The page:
Wednesday, 4 February 2009

On the European Working Time Directive, piss-ups and breweries.


So, in the most unsurprising news affecting junior doctors so far this year, I hear that plans to fully implement the European Working Time Directive (EWTD) for junior doctors have been put on ice for a while. For those who don’t know, doctors in training like me have been exempt from the full effects of the EWTD since it became law for junior doctors in 2004.

The plan was for the directive to be phased in over five years eventually establishing a 48-hour working week for junior doctors by August of this year. I know that the EWTD already applies to hospital consultants but I’m not sure about GPs (maybe someone can fill me in).

I love it that this is being spun as us “getting a choice” if we want to work more than 48hrs. The crucial line in this piece is.

The opt-out means that junior doctors will be able to work four extra hours if
their employer chooses.


Excuse me? I'll "choose" to work more hours if my employer chooses? Trust me, the junior doctors working at the front line will have no choice at all. The “choice” will not be ours, but that of the managers and consultants whose interest is the running of the department, i.e. the service, and absolutely nothing to do with our training.

Reducing the number of hours that each doctor works obviously necessitates changing the rotas that we are on and the numbers of junior doctors employed, but basically, hospital trusts up and down the land have had at least FIVE YEARS to sort it out.

Have they sorted it out? Have they bollocks. Some trusts put together a plan of action regarding steps they would take to achieve compliance, on the other hand, other trusts sat around and did fuck all about it. As August 2009 started to loom trusts “suddenly” realised that they needed to get their arses in gear and do something about the number of junior doctors that were still working 50, 60+ hours every week. They realised that they would face significant fines (£5000 per junior doctor per day, apparently) if they didn’t organise EWTD compliance and panic started to set in. Trusts employed managers to try and sort out the rotas and, to be fair; in some areas they were very successful.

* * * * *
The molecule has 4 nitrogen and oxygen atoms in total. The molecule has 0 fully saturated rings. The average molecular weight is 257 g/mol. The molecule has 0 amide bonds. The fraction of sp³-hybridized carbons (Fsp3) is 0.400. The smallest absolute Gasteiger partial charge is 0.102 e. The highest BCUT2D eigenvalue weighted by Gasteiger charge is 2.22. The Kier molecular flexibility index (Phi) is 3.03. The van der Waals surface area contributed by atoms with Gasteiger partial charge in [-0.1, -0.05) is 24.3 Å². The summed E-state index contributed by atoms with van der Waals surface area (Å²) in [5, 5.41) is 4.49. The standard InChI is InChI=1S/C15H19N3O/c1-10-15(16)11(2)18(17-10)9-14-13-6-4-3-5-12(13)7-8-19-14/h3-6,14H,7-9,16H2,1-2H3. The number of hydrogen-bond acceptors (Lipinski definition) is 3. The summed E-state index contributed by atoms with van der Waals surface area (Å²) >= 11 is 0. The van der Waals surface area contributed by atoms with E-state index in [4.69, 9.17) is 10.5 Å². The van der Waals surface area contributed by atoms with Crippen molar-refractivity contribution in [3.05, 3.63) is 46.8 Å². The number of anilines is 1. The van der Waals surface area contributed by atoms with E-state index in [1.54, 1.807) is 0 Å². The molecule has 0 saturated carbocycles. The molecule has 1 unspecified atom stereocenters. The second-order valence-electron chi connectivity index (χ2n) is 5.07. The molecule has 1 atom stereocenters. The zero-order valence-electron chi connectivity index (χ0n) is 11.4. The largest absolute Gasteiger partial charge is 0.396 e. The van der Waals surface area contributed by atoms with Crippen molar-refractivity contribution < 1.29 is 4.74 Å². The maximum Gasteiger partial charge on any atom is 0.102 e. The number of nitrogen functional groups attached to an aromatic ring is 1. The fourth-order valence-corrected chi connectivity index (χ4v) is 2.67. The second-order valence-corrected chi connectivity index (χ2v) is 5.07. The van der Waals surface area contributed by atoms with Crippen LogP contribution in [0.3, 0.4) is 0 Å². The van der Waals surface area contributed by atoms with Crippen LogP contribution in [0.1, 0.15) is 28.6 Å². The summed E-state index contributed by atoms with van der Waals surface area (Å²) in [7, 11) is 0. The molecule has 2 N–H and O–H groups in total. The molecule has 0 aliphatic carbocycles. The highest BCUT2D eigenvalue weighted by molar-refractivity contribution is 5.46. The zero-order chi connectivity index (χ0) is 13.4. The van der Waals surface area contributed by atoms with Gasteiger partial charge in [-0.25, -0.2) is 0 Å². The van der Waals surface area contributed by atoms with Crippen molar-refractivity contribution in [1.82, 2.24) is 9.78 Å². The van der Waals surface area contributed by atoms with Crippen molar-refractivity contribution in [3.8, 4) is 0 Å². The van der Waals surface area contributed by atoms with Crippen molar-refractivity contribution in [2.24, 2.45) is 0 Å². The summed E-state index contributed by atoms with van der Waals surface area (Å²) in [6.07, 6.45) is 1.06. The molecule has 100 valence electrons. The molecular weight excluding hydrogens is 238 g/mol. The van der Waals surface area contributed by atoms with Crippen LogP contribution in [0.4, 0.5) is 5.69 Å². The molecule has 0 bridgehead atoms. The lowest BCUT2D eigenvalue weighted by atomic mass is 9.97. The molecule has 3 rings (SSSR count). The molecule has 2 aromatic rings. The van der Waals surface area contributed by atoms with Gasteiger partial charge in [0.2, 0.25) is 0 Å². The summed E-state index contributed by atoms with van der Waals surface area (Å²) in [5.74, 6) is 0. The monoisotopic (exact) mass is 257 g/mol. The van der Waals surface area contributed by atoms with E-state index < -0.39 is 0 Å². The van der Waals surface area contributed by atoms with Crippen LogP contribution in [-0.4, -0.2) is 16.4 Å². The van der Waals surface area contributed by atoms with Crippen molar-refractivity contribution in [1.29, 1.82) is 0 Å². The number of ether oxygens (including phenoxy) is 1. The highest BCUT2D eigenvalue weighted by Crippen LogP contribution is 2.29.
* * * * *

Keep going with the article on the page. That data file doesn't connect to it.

Unfortunately, many trusts now realise that they haven’t planned well enough. They haven’t employed enough doctors or organised changes to how we juniors work. So now we have this fudge situation whereby full EWTD compliance has been put off for maybe two, maybe three years because some trusts couldn’t organise changes to the rotas of their juniors over a five year time span.

The words "piss-up" and "brewery" spring to mind.

Regarding the very separate issue of the impact of the EWTD on the training of doctors in the UK: I’ve already made my opinion known and my views haven’t changed. I do concede that I’m looking at it from the point of view of a trainee in a specialty (anaesthetics) where the training is fantastic and well organised. But, as I wrote before, if other specialties are worried about the training of their juniors, they should really take a good look at what their juniors are actually doing and providing more training time rather than having the attitude that “if the juniors are there all the time, then they’re more likely to see interesting stuff when it happens.”

5 comments:

Dr. Thunder said...

Dude, I just posted about this on our blog. I was rageing when I heard about it, although unsurprised. Same thing is happening in Ireland.
Though we all knew the 56 hour limit was a joke anyway, when I was working in the UK, so I guess the 48 hours would have been similarly laughable too :(

Dr. Thunder
www.twoweeksonatrolley.blogspot.com

Dr Michael Anderson said...

It's a joke. It sounds like it's only going to be delayed in a few areas of the country, but still... How many years does it take to sort this out?

I'm not laughing

Anonymous said...

In my Trust we have a number of SpR vacancies which we can't recruit to. We can't get locums either. EWTD will require two more doctors to allow for compliant rotas with no impact on service. Even if we can fund them there is no indication we will be able to recruit to them.

Dr Michael Anderson said...

Anonymous. That has little to do with the EWTD and everything to do with MMC.

MMC basically told (and is still telling) bright, hard-working young people that they can't have a career in the NHS. Does it really surprise you that they didn't stick around?

The doctors have left.

Recruitment will be less of a problem in the next couple of years as those who did the foundation programme start to get to SpR level, but I think that this was the plan all along wasn't it? Despite the lies that the MMC architects told us

Anonymous said...

I don't disagree, and you're right it won't be an issue in 2 years time when there will probably be more doctors than we have jobs for. It doesn't help with EWTD though, given the timescales for that are this August.